Huawei Plans Big Push to Sell Its Phones, Wearable Devices in U.S. After legislators branded it a national security threat, the company is planning a campaign to win over U.S. consumers.
This story originally appeared on Reuters
Two years after U.S. legislators branded it a national security threat, China's Huawei Technologies Co Ltd is planning a campaign to win over U.S. consumers, rolling out new mobile phones and wearable devices backed by a marketing effort.
China's second-largest smartphone maker, already with more than $40 billion in annual revenue from a wide range of telecom gear and products, is preparing to introduce Americans to several of its smartphones and wearable devices this year, including its youth-oriented "Honor" phone, Huawei officials told Reuters.
The company's 2015 U.S. plans, which have not been previously reported, will encompass traditional advertising, online promotion and sports team sponsorships, said Huawei's U.S. spokesman Bill Plummer.
Huawei is changing its approach to marketing as it tries to shed its image as a purveyor of cheap technology products - a common perception issue for many Chinese companies. It's an important shift for a company that for years had been single-mindedly focused on engineering and relatively dismissive of consumer branding.
In December, it touted its new Honor 6 Plus phone on a billboard in New York's Times Square. Plummer said that was "a sign of things to come."
He declined to say how much Huawei will spend on its new marketing campaign or what sports team, or teams, it had in mind. It already sponsors London soccer club Arsenal, cricket teams in India and rugby clubs in Australia.
At the Mobile World Congress over the weekend in Barcelona, Huawei took the wraps off a smartwatch that will be sold in over 20 countries including the U.S.
Huawei now intends to appeal directly to consumers with several new phone models, both low end and high end. It hopes to secure deals with carriers, selling online through marketplaces, such as the one operated by Amazon.com, and on its own fledgling gethuawei.com U.S. direct-sales website.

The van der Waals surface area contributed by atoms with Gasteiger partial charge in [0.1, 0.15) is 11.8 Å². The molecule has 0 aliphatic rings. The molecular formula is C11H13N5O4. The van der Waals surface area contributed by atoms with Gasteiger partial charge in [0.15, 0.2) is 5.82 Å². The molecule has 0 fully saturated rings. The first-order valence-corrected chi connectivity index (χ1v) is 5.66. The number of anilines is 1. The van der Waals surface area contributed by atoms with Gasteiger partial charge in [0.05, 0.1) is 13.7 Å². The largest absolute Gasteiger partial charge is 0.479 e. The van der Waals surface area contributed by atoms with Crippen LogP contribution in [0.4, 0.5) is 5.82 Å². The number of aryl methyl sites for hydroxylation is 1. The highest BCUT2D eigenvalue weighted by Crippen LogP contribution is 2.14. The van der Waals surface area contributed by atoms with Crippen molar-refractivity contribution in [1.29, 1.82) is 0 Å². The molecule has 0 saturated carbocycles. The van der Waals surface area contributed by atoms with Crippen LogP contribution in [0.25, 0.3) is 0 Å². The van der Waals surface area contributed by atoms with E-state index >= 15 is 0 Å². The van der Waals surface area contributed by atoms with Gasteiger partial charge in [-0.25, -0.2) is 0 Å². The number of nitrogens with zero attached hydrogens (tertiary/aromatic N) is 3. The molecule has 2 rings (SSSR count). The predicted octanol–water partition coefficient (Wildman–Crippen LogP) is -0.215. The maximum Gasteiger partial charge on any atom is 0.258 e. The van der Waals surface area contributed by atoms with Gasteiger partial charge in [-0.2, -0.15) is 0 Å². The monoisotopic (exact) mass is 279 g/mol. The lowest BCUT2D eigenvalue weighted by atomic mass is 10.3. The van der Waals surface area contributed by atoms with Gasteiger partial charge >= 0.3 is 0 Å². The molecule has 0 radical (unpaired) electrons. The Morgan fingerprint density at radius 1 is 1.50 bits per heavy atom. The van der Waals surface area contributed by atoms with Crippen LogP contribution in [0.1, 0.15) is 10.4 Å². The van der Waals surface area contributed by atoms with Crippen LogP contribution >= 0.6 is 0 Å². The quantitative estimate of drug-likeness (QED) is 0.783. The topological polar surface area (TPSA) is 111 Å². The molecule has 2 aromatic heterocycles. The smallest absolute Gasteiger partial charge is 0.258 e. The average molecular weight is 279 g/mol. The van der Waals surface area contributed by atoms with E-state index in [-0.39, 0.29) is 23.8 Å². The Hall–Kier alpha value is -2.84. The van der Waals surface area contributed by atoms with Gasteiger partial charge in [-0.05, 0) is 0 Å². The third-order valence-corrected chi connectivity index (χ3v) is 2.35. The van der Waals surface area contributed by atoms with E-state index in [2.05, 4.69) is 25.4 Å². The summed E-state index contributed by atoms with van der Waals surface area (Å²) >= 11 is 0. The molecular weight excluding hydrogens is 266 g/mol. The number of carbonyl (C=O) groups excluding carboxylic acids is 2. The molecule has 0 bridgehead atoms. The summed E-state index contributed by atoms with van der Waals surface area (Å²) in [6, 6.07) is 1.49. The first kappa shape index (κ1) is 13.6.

It's unclear how open the carriers, who dominate U.S. sales, would be to carrying phones from Huawei, a brand that remains unknown to the majority of American smartphone users. Reviews of its high-end phones, which can cost hundreds of dollars without a plan, have been generally positive.
Still, the U.S. market is dominated by Apple Inc and Samsung Electronics. None of the four biggest U.S. carriers - Verizon, AT&T, Sprint or T-Mobile - currently sell Huawei phones on their websites and all declined to say whether they have had talks with the Chinese company.
Huawei said in 2013 it would focus on other markets after its products were labeled a national security risk in a U.S. Congressional report, which said Beijing could use Huawei equipment for spying. Huawei denied the report, but Chief Executive Ren Zhengfei, who founded the company after leaving the Chinese military, told reporters at the time he felt stuck in a U.S.-China trade war.
A White House-ordered review found no evidence of spying.
Lawmakers' concerns revolve primarily around Huawei's networking equipment. And analysts say that a lack of brand recognition is a bigger hurdle for Huawei's smartphone ambitions than pressures from Washington.
Huawei currently has less than 1 percent of the U.S. market, according to research firm IDC. But it can perhaps draw inspiration from China's ZTE Corp, which has gained 6.4 percent of the U.S. market by selling cheaper smartphones and working with second-tier carriers like Boost Mobile, according to Ramon Llamas, a research manager at IDC.
Online sales, particularly as no-contract plans that require consumers to purchase a full-price phone gain in popularity, represent perhaps the best option for Huawei, said Gartner analyst C.K. Lu, adding that he sees it having a tough time signing carriers.
"The U.S. market is tough for anybody except Apple and Samsung," said Lu.
Huawei's plan to broaden its U.S. offering is part of a campaign for "normalizing" perceptions of Huawei in America and elsewhere, said Plummer.
Though he declined to spell out what normalization entailed, most public discussion of the company has centered around the debate of whether its equipment allows China to spy on the United States, and until now Huawei has kept a low profile.
Other Chinese companies still prefer that route: another major Chinese handset maker, Xiaomi, has said it will take its first steps onto U.S. soil without smartphones, choosing instead to sell earphones and other accessories to test the market.
(Additional reporting by Malathi Nayak; Editing by Martin Howell)